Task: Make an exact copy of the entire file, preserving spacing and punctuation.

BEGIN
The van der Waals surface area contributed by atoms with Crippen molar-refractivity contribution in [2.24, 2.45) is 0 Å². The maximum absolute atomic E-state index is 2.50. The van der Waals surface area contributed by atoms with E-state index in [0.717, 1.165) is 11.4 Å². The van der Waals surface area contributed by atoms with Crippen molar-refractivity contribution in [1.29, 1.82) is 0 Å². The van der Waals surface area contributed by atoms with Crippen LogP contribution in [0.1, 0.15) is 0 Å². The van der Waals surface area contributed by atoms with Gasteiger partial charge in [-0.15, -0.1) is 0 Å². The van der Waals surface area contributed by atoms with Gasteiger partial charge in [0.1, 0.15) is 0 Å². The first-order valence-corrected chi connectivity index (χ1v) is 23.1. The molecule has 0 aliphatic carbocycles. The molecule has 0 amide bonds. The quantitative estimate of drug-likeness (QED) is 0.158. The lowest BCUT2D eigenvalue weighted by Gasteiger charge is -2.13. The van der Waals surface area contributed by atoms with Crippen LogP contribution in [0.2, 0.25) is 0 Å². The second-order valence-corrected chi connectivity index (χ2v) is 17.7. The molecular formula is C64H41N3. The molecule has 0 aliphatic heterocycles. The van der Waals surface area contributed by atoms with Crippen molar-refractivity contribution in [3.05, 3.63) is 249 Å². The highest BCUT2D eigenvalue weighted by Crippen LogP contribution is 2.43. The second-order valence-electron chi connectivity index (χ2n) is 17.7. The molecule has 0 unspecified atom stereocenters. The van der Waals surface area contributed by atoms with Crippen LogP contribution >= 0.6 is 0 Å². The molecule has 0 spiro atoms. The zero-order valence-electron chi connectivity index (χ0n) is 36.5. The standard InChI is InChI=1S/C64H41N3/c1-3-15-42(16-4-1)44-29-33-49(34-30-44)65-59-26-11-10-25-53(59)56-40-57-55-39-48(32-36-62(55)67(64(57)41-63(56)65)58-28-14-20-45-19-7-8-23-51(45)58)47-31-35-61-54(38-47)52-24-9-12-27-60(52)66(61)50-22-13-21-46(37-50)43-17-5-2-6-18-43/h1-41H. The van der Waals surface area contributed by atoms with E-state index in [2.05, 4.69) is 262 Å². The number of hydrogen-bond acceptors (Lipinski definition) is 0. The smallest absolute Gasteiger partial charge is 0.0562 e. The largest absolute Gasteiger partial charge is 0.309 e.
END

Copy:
The van der Waals surface area contributed by atoms with Crippen molar-refractivity contribution in [2.24, 2.45) is 0 Å². The maximum absolute atomic E-state index is 2.50. The van der Waals surface area contributed by atoms with E-state index in [0.717, 1.165) is 11.4 Å². The van der Waals surface area contributed by atoms with Crippen molar-refractivity contribution in [1.29, 1.82) is 0 Å². The van der Waals surface area contributed by atoms with Crippen LogP contribution in [0.1, 0.15) is 0 Å². The van der Waals surface area contributed by atoms with Gasteiger partial charge in [-0.15, -0.1) is 0 Å². The van der Waals surface area contributed by atoms with Gasteiger partial charge in [0.1, 0.15) is 0 Å². The first-order valence-corrected chi connectivity index (χ1v) is 23.1. The molecule has 0 aliphatic carbocycles. The molecule has 0 amide bonds. The quantitative estimate of drug-likeness (QED) is 0.158. The lowest BCUT2D eigenvalue weighted by Gasteiger charge is -2.13. The van der Waals surface area contributed by atoms with Crippen LogP contribution in [0.2, 0.25) is 0 Å². The second-order valence-corrected chi connectivity index (χ2v) is 17.7. The molecular formula is C64H41N3. The molecule has 0 aliphatic heterocycles. The van der Waals surface area contributed by atoms with Crippen molar-refractivity contribution in [3.05, 3.63) is 249 Å². The highest BCUT2D eigenvalue weighted by Crippen LogP contribution is 2.43. The second-order valence-electron chi connectivity index (χ2n) is 17.7. The molecule has 0 unspecified atom stereocenters. The van der Waals surface area contributed by atoms with Crippen LogP contribution >= 0.6 is 0 Å². The molecule has 0 spiro atoms. The zero-order valence-electron chi connectivity index (χ0n) is 36.5. The standard InChI is InChI=1S/C64H41N3/c1-3-15-42(16-4-1)44-29-33-49(34-30-44)65-59-26-11-10-25-53(59)56-40-57-55-39-48(32-36-62(55)67(64(57)41-63(56)65)58-28-14-20-45-19-7-8-23-51(45)58)47-31-35-61-54(38-47)52-24-9-12-27-60(52)66(61)50-22-13-21-46(37-50)43-17-5-2-6-18-43/h1-41H. The van der Waals surface area contributed by atoms with E-state index in [2.05, 4.69) is 262 Å². The number of hydrogen-bond acceptors (Lipinski definition) is 0. The smallest absolute Gasteiger partial charge is 0.0562 e. The largest absolute Gasteiger partial charge is 0.309 e.